Deal on defence lands delayed
CHINESE and British officials yesterday extended talks on the handover of defence land after failing to strike a deal in three days of discussions.
Talks would continue today, and probably into next week, the negotiators said.
The move indicated the two sides were keen to conclude the seven-year-long negotiations for an accord on the territory's defence sites to be tabled to a full meeting of the Joint Liaison Group this month.
The announcement was contrary to forecasts that an agreement would be reached during the three-day session.
Britain has accused the Chinese team of changing its position by demanding a slightly bigger naval basin at Stonecutters Island and retaining one of the 25 military sites it had promised to give to the Government for redevelopment.
Chinese officials were angry that details of the confidential exchange had been leaked to the press.
Speaking after the five-hour meeting, Chinese team leader Chen Zuo'er said it was ''not without regret'' that the two sides could not reach an agreement on time.
''But we do not feel depressed, because as members of the Chinese team, we come here with the greatest sincerity to reach an agreement,'' he said.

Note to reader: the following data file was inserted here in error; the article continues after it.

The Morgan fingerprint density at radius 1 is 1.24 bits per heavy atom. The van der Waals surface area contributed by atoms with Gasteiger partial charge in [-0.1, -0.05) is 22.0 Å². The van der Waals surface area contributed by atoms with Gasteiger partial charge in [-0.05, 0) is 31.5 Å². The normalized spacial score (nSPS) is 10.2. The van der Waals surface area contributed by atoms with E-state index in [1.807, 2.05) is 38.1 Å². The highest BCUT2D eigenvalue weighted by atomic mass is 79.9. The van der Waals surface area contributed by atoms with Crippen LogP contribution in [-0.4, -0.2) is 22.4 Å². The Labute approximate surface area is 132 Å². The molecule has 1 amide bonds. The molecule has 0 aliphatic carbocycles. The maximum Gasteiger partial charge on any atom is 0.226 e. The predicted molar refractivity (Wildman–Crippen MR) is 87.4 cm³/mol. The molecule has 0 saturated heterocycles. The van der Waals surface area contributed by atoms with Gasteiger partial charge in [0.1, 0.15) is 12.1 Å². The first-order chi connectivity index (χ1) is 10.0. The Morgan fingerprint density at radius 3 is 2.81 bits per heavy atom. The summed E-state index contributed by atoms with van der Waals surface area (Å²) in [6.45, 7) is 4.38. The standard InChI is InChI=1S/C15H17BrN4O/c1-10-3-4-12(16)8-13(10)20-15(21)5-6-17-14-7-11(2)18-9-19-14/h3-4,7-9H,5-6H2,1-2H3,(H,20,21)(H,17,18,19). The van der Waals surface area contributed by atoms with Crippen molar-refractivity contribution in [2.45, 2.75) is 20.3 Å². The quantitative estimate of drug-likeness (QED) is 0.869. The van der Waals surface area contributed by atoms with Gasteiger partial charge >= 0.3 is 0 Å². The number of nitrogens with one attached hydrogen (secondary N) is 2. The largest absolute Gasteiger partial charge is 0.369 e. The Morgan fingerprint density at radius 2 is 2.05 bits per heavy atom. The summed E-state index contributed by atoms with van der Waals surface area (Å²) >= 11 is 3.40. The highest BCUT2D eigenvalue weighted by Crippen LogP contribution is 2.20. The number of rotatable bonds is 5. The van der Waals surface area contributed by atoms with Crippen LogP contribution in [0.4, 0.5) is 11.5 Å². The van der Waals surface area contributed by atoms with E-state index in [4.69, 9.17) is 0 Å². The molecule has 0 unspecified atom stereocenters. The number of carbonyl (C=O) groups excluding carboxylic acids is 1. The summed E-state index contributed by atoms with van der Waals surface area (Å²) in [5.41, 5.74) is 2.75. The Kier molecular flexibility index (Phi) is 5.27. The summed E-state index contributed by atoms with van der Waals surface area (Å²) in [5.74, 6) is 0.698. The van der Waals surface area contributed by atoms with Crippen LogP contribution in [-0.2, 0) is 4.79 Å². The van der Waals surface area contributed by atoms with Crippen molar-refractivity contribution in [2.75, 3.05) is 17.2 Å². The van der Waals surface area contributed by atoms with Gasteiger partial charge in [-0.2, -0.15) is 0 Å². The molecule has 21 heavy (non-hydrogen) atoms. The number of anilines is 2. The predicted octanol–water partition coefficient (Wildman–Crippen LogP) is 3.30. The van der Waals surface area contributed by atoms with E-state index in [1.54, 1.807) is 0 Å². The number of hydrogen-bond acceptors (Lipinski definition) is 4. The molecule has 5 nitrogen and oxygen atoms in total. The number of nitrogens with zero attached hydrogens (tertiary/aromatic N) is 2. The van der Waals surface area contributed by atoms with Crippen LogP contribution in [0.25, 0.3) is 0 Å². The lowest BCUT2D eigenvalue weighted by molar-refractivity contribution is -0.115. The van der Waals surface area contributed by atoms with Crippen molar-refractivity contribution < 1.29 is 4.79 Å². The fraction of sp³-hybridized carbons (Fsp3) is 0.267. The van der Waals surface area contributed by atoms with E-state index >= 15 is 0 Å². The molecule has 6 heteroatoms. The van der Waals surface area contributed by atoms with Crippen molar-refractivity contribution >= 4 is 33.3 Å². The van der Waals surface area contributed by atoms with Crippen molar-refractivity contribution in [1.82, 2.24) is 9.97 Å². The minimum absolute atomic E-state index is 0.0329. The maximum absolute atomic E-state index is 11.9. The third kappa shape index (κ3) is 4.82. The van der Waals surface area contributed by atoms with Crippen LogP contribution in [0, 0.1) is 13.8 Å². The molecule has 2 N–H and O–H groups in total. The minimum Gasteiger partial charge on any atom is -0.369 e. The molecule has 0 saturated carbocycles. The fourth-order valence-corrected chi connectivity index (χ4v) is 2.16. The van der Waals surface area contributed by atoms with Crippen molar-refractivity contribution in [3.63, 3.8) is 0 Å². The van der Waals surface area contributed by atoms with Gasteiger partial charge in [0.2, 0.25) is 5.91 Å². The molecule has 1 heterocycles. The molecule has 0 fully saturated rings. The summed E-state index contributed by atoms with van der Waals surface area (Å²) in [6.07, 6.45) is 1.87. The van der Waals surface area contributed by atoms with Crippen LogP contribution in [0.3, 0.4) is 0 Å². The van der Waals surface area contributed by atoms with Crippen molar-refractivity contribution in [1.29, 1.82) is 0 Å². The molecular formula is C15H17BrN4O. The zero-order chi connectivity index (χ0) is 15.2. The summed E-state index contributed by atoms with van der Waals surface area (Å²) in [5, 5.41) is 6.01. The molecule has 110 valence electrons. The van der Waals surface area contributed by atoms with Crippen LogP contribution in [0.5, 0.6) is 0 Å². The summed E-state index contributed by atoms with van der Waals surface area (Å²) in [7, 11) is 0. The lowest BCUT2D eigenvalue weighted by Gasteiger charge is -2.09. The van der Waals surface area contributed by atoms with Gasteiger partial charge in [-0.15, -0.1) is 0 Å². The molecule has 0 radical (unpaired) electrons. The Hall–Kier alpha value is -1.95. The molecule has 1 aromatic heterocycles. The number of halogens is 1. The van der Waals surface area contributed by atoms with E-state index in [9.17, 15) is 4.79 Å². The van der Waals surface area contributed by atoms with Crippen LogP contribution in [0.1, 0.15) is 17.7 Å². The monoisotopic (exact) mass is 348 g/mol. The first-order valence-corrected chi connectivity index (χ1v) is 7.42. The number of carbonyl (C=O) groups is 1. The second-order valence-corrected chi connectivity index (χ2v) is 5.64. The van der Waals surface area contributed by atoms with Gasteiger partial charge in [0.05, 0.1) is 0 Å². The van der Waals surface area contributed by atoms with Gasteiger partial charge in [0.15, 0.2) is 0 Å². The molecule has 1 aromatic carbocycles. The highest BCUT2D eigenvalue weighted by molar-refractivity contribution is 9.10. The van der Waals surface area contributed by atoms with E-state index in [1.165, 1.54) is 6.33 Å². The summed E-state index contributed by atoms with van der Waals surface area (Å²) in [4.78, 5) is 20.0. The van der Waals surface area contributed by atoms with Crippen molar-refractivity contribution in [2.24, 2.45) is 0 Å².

''In order to strike an accord, we are willing to continue with our work.'' British counterpart, Alan Paul, said: ''We have not completed our work and so we have agreed to continue our discussion tomorrow and in the course of next week.
''We wish to reach an agreement as soon as possible, but we are dealing with complicated and complex matters and we have discovered that we need more time to complete our work.'' Mr Paul refused to give details of the unresolved problems.
The Director of the State Council's Hong Kong and Macau Affairs Office, Lu Ping, told the British Ambassador to Beijing, Sir Robin McLaren, on Thursday that now was not the right time to meet the Governor Chris Patten.
Gulu Lalvani, chairman of an electronics company, quoted Mr Lu as saying the atmosphere was not right for a meeting.
Although Mr Patten had invited Mr Lu to celebrate his 50th birthday, Mr Lu told Mr Lalvani that, in the current atmosphere, the birthday cake might give him a stomachache.
As for Sino-Hong Kong economic co-operation, Mr Lu said it was difficult to solve even simple issues when the atmosphere was not good.
When the atmosphere was right, even difficult issues could be solved, he said.